It sounds reasonable to us that the more affordable Model 3 will earn less for Tesla. This is why Tesla was pursuing the Long Range, and then all-wheel drive Performance versions, as well as why the general automotive industry was moving from cars to SUVs.

In the case of the cheaper Model 3, customers will probably opt for less optional equipment too.

At first glance, it seems that by introducing the Mid Range Model 3, Tesla will decrease profitability. However, there are other factors that could increase profitability:

  • some customers will go for the Long Range Dual Motor version (because Long Range rear-wheel drive is removed), others will take Mid Range with maybe some more options
  • some customers will go for the Mid Range version now instead of continuing to wait for Standard Range version
In other words, the overall financial impact for Tesla shouldn’t be bad.

Source: Teslike.com


Source: Electric Vehicle News

2018 Nissan LEAF Battery Health Tested After 12,000 Miles

Your mileage may vary.

The battery in the Nissan LEAF has always been the cause of some concern, ever since some examples from the first few years of production seemed to suffer from premature degradation, leading to replacement. Since then, things have improved dramatically, though concerns and issues remain. In light of all this, you may be wondering how the 40-kWh battery in the overhauled 2018 is faring in this regard. While we may not be able to offer up a comprehensive answer, the video above does offer some interesting data generated by one vehicle.

Found in the Lemon-Tea Leaf  YouTube channel, the footage gives us data captured by a LEAF Spy device (here’s how to install that, in case you’re interested) and plotted out over several different charts. The car’s owner, James, has now owned the vehicle for eight months and in that time, driven 12,442 miles (20,023 km). According to his calculations, the battery state of health — its energy capacity level — has fallen to 97.42 percent of its original ability. Other interesting data includes the fact that it has had 165 DC fast-charge sessions and 163 level 1 or level 2 AC charges in its short history.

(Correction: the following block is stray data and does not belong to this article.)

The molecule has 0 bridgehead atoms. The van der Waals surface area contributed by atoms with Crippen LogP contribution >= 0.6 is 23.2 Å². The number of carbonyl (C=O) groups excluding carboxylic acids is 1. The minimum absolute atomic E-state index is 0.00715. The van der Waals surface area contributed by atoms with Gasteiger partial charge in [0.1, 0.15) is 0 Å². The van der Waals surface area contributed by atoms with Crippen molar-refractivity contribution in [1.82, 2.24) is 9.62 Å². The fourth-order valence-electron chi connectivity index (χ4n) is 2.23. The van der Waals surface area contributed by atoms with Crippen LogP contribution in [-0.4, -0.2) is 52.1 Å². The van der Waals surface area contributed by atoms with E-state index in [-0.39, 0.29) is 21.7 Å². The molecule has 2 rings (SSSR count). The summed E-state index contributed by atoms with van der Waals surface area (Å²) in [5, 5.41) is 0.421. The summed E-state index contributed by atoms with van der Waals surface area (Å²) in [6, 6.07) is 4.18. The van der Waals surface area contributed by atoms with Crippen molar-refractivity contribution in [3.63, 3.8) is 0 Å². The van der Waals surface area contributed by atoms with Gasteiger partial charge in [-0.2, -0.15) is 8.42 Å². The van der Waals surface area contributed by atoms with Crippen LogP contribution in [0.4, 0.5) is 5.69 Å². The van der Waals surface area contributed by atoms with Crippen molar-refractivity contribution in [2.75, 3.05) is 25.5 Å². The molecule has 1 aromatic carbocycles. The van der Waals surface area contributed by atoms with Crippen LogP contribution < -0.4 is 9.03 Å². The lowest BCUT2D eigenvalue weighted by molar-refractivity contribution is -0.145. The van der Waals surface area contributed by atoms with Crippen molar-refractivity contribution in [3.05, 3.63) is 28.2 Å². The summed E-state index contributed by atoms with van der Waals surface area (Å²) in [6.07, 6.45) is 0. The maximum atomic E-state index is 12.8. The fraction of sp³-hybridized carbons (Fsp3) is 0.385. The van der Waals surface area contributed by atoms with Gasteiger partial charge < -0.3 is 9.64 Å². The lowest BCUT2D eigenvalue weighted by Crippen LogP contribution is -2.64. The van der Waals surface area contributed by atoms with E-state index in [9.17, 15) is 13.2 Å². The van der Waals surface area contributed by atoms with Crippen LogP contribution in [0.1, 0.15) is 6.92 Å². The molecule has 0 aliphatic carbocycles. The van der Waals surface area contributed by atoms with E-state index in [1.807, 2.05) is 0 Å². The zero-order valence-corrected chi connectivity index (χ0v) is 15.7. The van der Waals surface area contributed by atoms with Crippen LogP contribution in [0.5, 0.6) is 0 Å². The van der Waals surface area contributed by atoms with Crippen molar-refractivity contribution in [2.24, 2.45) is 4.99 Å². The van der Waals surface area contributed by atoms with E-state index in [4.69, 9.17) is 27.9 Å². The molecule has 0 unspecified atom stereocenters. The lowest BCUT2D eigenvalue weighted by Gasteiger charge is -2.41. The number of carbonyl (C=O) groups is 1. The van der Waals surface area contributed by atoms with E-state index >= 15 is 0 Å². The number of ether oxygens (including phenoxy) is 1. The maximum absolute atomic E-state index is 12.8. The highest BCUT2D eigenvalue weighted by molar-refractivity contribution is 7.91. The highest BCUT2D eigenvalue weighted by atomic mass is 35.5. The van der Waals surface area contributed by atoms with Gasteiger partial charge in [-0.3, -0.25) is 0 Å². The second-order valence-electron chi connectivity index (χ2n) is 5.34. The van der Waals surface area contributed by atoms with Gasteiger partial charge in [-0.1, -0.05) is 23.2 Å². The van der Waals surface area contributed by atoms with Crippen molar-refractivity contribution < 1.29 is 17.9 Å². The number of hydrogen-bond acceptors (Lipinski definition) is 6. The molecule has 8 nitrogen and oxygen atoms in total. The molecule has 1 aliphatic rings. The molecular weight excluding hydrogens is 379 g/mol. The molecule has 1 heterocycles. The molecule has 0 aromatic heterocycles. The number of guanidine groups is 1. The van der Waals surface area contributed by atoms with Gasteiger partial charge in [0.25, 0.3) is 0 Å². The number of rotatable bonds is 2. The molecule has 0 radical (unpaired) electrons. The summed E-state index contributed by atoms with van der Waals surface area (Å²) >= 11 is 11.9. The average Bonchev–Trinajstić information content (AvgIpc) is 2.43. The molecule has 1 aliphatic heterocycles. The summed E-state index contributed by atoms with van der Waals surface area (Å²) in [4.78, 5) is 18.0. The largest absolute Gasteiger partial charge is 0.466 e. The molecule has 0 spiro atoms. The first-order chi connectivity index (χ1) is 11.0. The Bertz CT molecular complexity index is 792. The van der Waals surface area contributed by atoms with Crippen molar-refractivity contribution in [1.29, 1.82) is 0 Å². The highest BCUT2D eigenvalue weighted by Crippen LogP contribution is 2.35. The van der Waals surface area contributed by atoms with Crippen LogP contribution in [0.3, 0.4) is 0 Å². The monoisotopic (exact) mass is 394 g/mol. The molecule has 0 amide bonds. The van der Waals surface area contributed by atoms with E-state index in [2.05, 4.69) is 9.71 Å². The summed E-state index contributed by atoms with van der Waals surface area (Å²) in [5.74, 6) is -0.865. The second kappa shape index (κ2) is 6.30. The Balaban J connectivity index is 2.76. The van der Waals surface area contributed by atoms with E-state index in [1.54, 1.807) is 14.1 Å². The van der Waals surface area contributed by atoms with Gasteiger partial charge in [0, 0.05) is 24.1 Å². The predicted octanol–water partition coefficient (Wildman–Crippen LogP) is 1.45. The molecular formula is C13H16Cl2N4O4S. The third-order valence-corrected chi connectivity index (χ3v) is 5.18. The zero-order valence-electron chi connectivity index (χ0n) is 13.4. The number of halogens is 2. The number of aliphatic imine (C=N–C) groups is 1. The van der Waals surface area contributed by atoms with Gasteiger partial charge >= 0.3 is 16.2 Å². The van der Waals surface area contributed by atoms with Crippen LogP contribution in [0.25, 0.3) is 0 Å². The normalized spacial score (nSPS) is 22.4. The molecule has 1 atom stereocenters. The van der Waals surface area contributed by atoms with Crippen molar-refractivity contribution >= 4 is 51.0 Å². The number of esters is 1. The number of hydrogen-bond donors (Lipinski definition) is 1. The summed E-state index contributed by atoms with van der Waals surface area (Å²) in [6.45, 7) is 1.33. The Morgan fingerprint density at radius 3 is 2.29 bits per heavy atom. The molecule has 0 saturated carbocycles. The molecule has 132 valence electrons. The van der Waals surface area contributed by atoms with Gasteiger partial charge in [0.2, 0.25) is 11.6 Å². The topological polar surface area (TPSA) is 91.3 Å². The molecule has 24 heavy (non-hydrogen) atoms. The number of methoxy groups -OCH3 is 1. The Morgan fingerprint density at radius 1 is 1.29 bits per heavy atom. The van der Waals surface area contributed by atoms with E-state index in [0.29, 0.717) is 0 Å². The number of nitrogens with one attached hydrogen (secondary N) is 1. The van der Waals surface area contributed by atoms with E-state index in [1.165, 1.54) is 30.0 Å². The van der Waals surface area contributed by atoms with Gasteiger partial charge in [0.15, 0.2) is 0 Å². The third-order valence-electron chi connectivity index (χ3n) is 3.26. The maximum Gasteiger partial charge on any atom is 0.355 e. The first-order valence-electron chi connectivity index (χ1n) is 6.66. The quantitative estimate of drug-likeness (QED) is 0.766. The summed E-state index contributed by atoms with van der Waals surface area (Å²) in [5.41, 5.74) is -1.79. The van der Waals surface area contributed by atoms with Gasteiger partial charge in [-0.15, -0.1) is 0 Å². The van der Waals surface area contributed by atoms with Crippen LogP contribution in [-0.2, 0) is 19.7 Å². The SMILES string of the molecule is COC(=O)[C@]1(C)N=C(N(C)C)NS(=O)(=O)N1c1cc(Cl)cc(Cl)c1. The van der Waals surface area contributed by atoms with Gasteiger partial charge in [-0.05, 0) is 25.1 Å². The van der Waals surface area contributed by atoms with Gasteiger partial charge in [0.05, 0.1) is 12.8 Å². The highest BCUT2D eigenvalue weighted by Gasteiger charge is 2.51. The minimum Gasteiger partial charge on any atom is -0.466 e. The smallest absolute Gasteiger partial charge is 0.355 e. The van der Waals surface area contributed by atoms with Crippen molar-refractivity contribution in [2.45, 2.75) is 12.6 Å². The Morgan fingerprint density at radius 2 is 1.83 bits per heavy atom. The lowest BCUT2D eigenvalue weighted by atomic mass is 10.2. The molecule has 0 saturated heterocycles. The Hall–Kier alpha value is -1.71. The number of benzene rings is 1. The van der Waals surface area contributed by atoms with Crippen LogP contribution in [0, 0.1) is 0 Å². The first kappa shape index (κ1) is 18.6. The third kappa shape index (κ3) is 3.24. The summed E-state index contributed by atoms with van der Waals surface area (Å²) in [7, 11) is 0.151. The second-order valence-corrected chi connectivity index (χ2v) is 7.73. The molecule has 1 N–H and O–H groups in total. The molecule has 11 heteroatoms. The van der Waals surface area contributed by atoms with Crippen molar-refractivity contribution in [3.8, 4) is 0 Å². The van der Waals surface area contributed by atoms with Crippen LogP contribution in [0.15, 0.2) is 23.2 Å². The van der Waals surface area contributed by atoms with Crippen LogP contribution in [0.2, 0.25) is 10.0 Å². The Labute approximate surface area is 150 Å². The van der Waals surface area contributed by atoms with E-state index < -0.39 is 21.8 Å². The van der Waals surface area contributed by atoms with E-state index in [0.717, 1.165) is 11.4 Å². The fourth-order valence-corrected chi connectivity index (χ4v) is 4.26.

Using this information, James does a few future projections and sees some interesting results. While we won’t spoil the video for you here, we will say that at least some of the numbers are encouraging.

Of course, each and every LEAF will yield different results, depending on a host of factors, including the amount of fast charging that is done, the number of deep discharges and 100-percent full charges, not to mention the environmental conditions it is driven and charged in. So, as we cautioned at the top of this piece, if you are also a LEAF owner your result will vary from those of James. All in all, though, the numbers are encouraging.